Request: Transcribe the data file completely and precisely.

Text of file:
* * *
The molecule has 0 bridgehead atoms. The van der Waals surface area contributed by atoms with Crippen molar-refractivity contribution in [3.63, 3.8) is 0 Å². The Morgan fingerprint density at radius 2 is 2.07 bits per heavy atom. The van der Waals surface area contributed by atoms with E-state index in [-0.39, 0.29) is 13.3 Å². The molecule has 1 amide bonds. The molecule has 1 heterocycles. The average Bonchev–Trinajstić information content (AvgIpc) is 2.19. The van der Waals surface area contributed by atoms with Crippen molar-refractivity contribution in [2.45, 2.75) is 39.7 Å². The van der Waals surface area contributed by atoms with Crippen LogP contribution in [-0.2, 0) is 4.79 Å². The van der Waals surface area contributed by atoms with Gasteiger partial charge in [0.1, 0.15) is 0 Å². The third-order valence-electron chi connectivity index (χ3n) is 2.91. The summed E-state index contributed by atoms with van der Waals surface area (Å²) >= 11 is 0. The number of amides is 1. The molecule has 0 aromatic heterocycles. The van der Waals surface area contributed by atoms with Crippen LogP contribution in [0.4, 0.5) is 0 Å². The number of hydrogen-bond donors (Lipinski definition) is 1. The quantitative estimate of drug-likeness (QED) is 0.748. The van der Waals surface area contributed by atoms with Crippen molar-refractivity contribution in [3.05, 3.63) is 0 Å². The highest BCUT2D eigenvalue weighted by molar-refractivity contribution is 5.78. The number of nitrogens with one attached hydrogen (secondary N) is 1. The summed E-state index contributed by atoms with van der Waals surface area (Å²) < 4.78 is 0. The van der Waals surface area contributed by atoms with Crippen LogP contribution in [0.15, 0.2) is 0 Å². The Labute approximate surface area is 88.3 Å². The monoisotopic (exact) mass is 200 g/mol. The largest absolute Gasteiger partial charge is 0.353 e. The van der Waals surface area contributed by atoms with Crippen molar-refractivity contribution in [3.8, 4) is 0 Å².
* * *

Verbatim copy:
The molecule has 0 bridgehead atoms. The van der Waals surface area contributed by atoms with Crippen molar-refractivity contribution in [3.63, 3.8) is 0 Å². The Morgan fingerprint density at radius 2 is 2.07 bits per heavy atom. The van der Waals surface area contributed by atoms with E-state index in [-0.39, 0.29) is 13.3 Å². The molecule has 1 amide bonds. The molecule has 1 heterocycles. The average Bonchev–Trinajstić information content (AvgIpc) is 2.19. The van der Waals surface area contributed by atoms with Crippen molar-refractivity contribution in [2.45, 2.75) is 39.7 Å². The van der Waals surface area contributed by atoms with Crippen LogP contribution in [-0.2, 0) is 4.79 Å². The van der Waals surface area contributed by atoms with Gasteiger partial charge in [0.1, 0.15) is 0 Å². The third-order valence-electron chi connectivity index (χ3n) is 2.91. The summed E-state index contributed by atoms with van der Waals surface area (Å²) >= 11 is 0. The number of amides is 1. The molecule has 0 aromatic heterocycles. The van der Waals surface area contributed by atoms with Crippen LogP contribution in [0.4, 0.5) is 0 Å². The number of hydrogen-bond donors (Lipinski definition) is 1. The quantitative estimate of drug-likeness (QED) is 0.748. The van der Waals surface area contributed by atoms with Crippen molar-refractivity contribution in [3.05, 3.63) is 0 Å². The highest BCUT2D eigenvalue weighted by molar-refractivity contribution is 5.78. The number of nitrogens with one attached hydrogen (secondary N) is 1. The summed E-state index contributed by atoms with van der Waals surface area (Å²) < 4.78 is 0. The van der Waals surface area contributed by atoms with Crippen LogP contribution in [0.15, 0.2) is 0 Å². The Labute approximate surface area is 88.3 Å². The monoisotopic (exact) mass is 200 g/mol. The largest absolute Gasteiger partial charge is 0.353 e. The van der Waals surface area contributed by atoms with Crippen molar-refractivity contribution in [3.8, 4) is 0 Å².